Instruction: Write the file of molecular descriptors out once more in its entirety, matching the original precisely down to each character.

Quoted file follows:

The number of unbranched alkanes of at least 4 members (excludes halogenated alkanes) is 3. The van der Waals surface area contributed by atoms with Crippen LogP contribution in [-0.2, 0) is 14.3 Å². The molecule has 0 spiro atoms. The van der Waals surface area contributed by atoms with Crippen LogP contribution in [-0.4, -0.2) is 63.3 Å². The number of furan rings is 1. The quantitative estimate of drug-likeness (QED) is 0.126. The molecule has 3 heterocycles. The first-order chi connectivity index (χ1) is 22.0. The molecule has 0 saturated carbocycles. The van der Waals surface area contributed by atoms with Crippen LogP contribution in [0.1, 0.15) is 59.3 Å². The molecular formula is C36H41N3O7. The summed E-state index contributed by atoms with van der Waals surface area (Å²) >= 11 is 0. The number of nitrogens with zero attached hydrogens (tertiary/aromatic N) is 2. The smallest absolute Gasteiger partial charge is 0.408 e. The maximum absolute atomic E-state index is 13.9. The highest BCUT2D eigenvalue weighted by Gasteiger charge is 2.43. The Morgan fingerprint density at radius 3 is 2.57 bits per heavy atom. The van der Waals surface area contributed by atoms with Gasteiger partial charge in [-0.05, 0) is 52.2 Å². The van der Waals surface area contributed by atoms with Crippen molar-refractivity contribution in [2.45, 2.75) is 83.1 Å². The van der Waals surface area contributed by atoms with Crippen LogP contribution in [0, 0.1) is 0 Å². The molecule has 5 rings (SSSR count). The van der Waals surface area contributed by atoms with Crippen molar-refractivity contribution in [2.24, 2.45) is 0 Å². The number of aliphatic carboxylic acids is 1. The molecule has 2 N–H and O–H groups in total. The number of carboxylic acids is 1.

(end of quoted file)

The number of unbranched alkanes of at least 4 members (excludes halogenated alkanes) is 3. The van der Waals surface area contributed by atoms with Crippen LogP contribution in [-0.2, 0) is 14.3 Å². The molecule has 0 spiro atoms. The van der Waals surface area contributed by atoms with Crippen LogP contribution in [-0.4, -0.2) is 63.3 Å². The number of furan rings is 1. The quantitative estimate of drug-likeness (QED) is 0.126. The molecule has 3 heterocycles. The first-order chi connectivity index (χ1) is 22.0. The molecule has 0 saturated carbocycles. The van der Waals surface area contributed by atoms with Crippen LogP contribution in [0.1, 0.15) is 59.3 Å². The molecular formula is C36H41N3O7. The summed E-state index contributed by atoms with van der Waals surface area (Å²) >= 11 is 0. The number of nitrogens with zero attached hydrogens (tertiary/aromatic N) is 2. The smallest absolute Gasteiger partial charge is 0.408 e. The maximum absolute atomic E-state index is 13.9. The highest BCUT2D eigenvalue weighted by Gasteiger charge is 2.43. The Morgan fingerprint density at radius 3 is 2.57 bits per heavy atom. The van der Waals surface area contributed by atoms with Gasteiger partial charge in [-0.05, 0) is 52.2 Å². The van der Waals surface area contributed by atoms with Crippen molar-refractivity contribution in [2.45, 2.75) is 83.1 Å². The van der Waals surface area contributed by atoms with Crippen LogP contribution in [0, 0.1) is 0 Å². The molecule has 5 rings (SSSR count). The van der Waals surface area contributed by atoms with Crippen molar-refractivity contribution in [2.24, 2.45) is 0 Å². The number of aliphatic carboxylic acids is 1. The molecule has 2 N–H and O–H groups in total. The number of carboxylic acids is 1.